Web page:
E. bieneusi and Blastocystis as two common opportunistic protozoa have been found in humans, especially in immunocompromised individuals, such as AIDS patients, organ transplant recipients and cancer patients. The present study is the first report of the prevalence and characterization of E. bieneusi and Blastocystis by molecular techniques in cancer patients in China.
In the present study, overall infection rates of E. bieneusi and Blastocystis were 1.3% (5/381) and 7.1% (27/381), respectively. Both of them were lower than those in previous reports from cancer patients, with E. bieneusi in Mexico (40%, 4/10), Turkey 23.7% (22/93), and Iran (1.7%, 4/234), and Blastocystis in France (16%, 15/94), Malaysia (21.1%, 43/204), and Turkey (10.8%, 25/232) (Poirier et al., 2011; Jiménez-González et al., 2012; Kumarasamy et al., 2014; Hamamc1 et al., 2015; Mirjalali et al., 2015; Yersal et al., 2016). In fact, infection rates of these two pathogens vary from country to country and within different communities of the same country. Infection rates are related to many factors. In fact, infection rates of these two pathogens vary from country to country and within different communities of the same country. Infection rates are related to many factors. Except for influence of immune status of hosts, main reasons might be related to local inhabitants' dietary habits and hygiene conditions. In the present study, the lower infection rates might be related to that local inhabitants have a habit of drinking boiled water and eating cooked food/vegetables. E. bieneusi was only found in the age groups of 45–65 years and 66–86 years, while Blastocystis could be seen in all the three age groups, with the peak prevalence in 45–65 years. Higher infection rates of E. bieneusi and Blastocystis were observed among females and patients from rural areas. There was no statistical significance between the groups based on age, gender and residence. However, a recent study of Blastocystis subtypes in cancer patients indicated that infection rates were significantly higher among males and patients from urban areas (Yersal et al., 2016).
Diarrhea is a common clinical symptom caused by E. bieneusi, especially in immunocompromised individuals. Some scholars found that there was significant relationship between E. bieneusi infection and diarrhea in HIV-positive individuals (Ojuromi et al., 2012; Agholi et al., 2013a; Khanduja et al., 2017). A similar finding was seen in cancer patients in the present study. However, no significant difference in occurrence rate was found in chemotherapy group. It might be related to the less number of the positive cases obtained in the present study. In fact, chemotherapy drugs, which are known to be cytotoxic, are considered to possibly down-regulate patient immune system and may trigger latent intestinal parasitic infections (Solomayer et al., 2003; Koivusalo and Hietanen, 2004).
Blastocystis sp. can be found in both symptomatic and asymptomatic patients. However, there is increasing evidence to suggest that immunocompromised individuals are more prone to suffer from Blastocystis-related diarrheal illness (Prasad et al., 2000; Taşova et al., 2000). In the present study, Blastocystis was detected more commonly in cancer patients with diarrhea. The same result was observed in the patients undergoing chemotherapy. In the present study, due to the patient lifestyle, diet intake and home dwellings unchanged throughout the treatment period, it was supposed the patients might have the Blastocystis infection before treatment, and diarrhea did not begin to occur until they had undergone chemotherapy. Chemotherapy in cancer patients is reported to possibly cause changes in intestinal microbiota (Touchefeu et al., 2014). Additionally, Blastocystis is considered to be related to particular bacterial communities and individuals with certain intestinal flora are susceptible to Blastocystis infection (Andersen et al., 2015). However, Yersal et al. drew an opposite conclusion that Blastocystis was found more frequently in cancer patients without diarrhea (Yersal et al., 2016). Definitive conclusion needs to be confirmed by more epidemiological data of Blastocystis infection in humans in the future.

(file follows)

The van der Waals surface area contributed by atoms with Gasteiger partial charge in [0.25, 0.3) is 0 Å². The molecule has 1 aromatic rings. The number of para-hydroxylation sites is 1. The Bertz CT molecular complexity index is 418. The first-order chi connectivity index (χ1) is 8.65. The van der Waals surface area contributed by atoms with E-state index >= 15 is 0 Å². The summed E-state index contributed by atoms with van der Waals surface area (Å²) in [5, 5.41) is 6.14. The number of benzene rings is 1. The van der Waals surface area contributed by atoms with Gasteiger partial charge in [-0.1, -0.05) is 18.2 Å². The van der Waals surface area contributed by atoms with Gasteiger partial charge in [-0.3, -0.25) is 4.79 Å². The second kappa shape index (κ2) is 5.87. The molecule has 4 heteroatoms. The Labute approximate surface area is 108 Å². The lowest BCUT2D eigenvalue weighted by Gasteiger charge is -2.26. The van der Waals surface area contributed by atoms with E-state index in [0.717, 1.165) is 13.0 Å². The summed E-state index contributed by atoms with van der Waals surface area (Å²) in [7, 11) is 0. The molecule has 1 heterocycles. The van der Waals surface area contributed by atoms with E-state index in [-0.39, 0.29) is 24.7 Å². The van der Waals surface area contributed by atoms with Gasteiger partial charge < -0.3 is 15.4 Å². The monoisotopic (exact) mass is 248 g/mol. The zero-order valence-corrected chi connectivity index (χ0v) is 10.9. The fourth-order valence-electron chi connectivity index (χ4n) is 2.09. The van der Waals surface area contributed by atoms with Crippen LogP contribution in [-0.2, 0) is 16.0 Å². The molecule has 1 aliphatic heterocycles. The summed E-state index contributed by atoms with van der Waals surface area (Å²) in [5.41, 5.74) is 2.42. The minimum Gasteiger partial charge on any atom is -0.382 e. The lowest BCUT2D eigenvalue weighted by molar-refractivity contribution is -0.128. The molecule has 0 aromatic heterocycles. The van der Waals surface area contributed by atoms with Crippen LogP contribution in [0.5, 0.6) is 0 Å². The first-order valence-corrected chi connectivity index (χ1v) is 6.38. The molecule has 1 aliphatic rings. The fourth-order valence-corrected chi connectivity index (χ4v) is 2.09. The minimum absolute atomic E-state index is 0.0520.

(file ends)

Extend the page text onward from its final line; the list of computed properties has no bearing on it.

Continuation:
In the present study, there was no relationship observed between Blastocystis and types of cancer. However, Blastocystis was observed to have a higher frequency in patients with lung cancer than the other cancer types (Yersal et al., 2016). So far, no reports have been available on the relationship between E. bieneusi and types of cancer, which was related to few positive cases for E. bieneusi, including the present data.
In the present study, two E. bieneusi genotypes were identified, including a known genotype D (n = 4) and a novel genotype (HLJ-CP1). In a phylogenetic analysis, genotype HLJ-CP1 was clustered into zoonotic group 1, suggesting the possibility of zoonotic transmission. Genotype D (syn. CEbc, PigEBITS9, WL8, Peru9, and PtEb VI) is more common in humans than other genotypes, and has a wide geographical distribution (Matos et al., 2012). This genotype has also been found in transplant recipients (Galván et al., 2011; Pomares et al., 2012; Agholi et al., 2013b; Mirjalali et al., 2015; Kicia et al., 2016) and cancer patients (Mirjalali et al., 2015), and showed predominance in the patients infected with HIV (Sulaiman et al., 2003; Leelayoova et al., 2006; Sokolova et al., 2011). In China, genotype D has been detected in children (Wang et al., 2013a) and HIV-positive patients and HIV-negative individuals (Wang et al., 2013b). It is known that genotype D also has a wide host ranges (Yang et al., 2016). Besides humans, it has been detected in at least 15 animal species (Mori et al., 2013; Zhao et al., 2015). In the investigated areas, genotype D has been isolated from pigs, sheep, goats, cattle, foxes, raccoon dogs and rabbits and is dominant in pigs and foxes (Yang et al., 2016). Pigs are the most important economic animals and appear in a great number in the investigated areas. The large output of feces and unscientific practices can result in environmental contamination. People can acquire E. bieneusi infection by ingesting infective spores in vegetables and water contaminated from pig manure. Previous studies also showed contact with pigs was a risk factor for acquisition of E. bieneusi infection (Leelayoova et al., 2009). Based on the report of high prevalence of E. bieneusi and large percentage of zoonotic genotypes including genotype D in pigs in the investigated area (Zhao et al., 2014b), it was speculated that cancer patients might acquire E. bieneusi infection from pig manure sources.